Audio Slideshow In Kenyan Prison, Good Grades Are Path to Freedom

Some inmates who get high marks could see their sentences commuted to non-custodial status More

'Rumble in the Jungle' Turns 40

'The Champ' knocked Foreman out to regain crown he had lost 7 years earlier when US government accused him of draft-dodging and boxing officials revoked his license More

Featured Videos

Your JavaScript is turned off or you have an old version of Adobe's Flash Player. Get the latest Flash player.
Victorious Secularists Face Challenge to Form Government in Tunisiai
X
Henry Ridgwell
October 30, 2014 11:39 PM
Official results from Tunisia show the Islamist Ennahda party has failed to win the second free election since the so-called "Arab Spring" uprising in 2011. Ennahda, which handed power to a government of technocrats pending the elections, lost out to the secular party Nidaa Tounes. Henry Ridgwell reports from London that the relatively peaceful poll offers some hope in a volatile region.
Video

Video Victorious Secularists Face Challenge to Form Government in Tunisia

Official results from Tunisia show the Islamist Ennahda party has failed to win the second free election since the so-called "Arab Spring" uprising in 2011. Ennahda, which handed power to a government of technocrats pending the elections, lost out to the secular party Nidaa Tounes. Henry Ridgwell reports from London that the relatively peaceful poll offers some hope in a volatile region.
Video

Video Africa Tells its Story Through Fashion

In Africa, Fashion Week is a riot of colors, shapes, patterns and fabrics - against the backdrop of its ongoing struggle between nature and its fast-growing urban edge. How do these ideas translate into needle and thread? VOA’s Anita Powell visited this year’s Mercedes Benz Fashion Week Africa in Johannesburg to find out.
Video

Video Smugglers Offer Cheap Passage From Turkey to Syria

Smugglers in Turkey offer a relatively cheap passage across the border into Syria. Ankara has stepped up efforts to stem the flow of foreign fighters who want to join Islamic State militants fighting for control of the Syrian border city of Kobani. But porous borders and border guards who can be bribed make illegal border crossings quite easy. Zlatica Hoke has more.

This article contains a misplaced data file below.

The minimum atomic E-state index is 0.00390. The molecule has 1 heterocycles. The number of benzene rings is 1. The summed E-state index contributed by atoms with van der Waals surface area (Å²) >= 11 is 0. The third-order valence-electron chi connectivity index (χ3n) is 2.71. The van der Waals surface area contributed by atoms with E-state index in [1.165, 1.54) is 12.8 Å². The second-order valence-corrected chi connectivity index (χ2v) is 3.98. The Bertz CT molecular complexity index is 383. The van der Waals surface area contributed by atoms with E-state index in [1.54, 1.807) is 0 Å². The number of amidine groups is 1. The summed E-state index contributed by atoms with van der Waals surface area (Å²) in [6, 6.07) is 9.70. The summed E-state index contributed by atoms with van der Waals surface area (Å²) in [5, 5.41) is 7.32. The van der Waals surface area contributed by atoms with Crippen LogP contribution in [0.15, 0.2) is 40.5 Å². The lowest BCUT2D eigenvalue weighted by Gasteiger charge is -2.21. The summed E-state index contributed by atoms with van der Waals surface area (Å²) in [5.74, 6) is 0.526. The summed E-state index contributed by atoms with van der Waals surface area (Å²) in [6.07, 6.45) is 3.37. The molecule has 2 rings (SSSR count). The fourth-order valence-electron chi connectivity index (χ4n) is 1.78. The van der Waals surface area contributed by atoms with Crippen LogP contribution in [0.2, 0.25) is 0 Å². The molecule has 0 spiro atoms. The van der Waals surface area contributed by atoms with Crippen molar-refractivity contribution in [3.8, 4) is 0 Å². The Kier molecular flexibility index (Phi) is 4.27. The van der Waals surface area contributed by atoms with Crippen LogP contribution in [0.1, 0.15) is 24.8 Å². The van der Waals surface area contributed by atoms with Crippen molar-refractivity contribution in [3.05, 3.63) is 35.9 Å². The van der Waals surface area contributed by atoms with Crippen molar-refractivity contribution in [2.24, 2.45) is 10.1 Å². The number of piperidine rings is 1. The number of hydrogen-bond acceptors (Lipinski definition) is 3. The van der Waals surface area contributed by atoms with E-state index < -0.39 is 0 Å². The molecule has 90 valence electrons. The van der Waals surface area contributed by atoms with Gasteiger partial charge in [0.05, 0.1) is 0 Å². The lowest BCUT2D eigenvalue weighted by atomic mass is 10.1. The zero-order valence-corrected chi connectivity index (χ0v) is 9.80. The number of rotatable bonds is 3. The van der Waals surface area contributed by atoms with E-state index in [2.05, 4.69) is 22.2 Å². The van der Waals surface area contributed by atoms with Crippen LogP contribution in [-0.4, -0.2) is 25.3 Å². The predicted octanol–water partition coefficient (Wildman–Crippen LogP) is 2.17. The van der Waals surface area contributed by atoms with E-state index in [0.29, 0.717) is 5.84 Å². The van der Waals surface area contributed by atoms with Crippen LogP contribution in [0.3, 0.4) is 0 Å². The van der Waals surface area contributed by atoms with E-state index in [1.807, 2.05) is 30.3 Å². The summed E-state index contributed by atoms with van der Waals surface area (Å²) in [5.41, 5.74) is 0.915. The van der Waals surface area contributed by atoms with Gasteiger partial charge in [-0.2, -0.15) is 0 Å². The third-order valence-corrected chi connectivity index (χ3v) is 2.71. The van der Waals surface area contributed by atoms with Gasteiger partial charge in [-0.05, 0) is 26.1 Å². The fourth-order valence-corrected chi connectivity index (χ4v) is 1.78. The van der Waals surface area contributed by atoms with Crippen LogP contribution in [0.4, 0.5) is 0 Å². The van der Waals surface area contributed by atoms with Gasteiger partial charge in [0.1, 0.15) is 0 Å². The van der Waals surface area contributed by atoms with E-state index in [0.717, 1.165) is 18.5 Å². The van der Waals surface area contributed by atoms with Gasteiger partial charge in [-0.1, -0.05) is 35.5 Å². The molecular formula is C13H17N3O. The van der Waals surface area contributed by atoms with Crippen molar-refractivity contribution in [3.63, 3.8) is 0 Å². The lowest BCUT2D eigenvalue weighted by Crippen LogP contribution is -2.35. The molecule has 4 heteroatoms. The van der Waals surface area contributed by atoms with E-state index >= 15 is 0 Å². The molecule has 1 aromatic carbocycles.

Video

Video China Political Meeting Seeks to Improve Rule of Law

China’s communist leaders will host a top level political meeting this week, called the Fourth Plenum, and for the first time in the party’s history, rule of law will be a key item on the agenda. Analysts and Chinese media reports say the meetings could see the approval of long-awaited measures aimed at giving courts more independence and include steps to enhance an already aggressive and high-reaching anti-corruption drive. VOA’s Bill Ide has more from Beijing.
Video

Video After Decades of Pressure, Luxembourg Drops Bank Secrecy Rules

European Union finance ministers have reached a breakthrough agreement that will make it more difficult for tax cheats to hide their money. The new legislation, which had been blocked for years by countries with a reputation as tax havens, was approved last week after Luxembourg and Austria agreed to lift their vetoes. But as Mil Arcega reports, it doesn’t mean tax cheats have run out of places to keep their money hidden.
Video

Video Kobani Refugees Welcome, Turkey Criticizes, US Airdrop

Residents of Kobani in northern Syria have welcomed the airdrop of weapons, ammunition and medicine to Kurdish militia who are resisting the seizure of their city by Islamic State militants. The Turkish government, however, has criticized the operation. VOA’s Scott Bobb reports from southeastern Turkey, across the border from Kobani.

All About America

AppleAndroid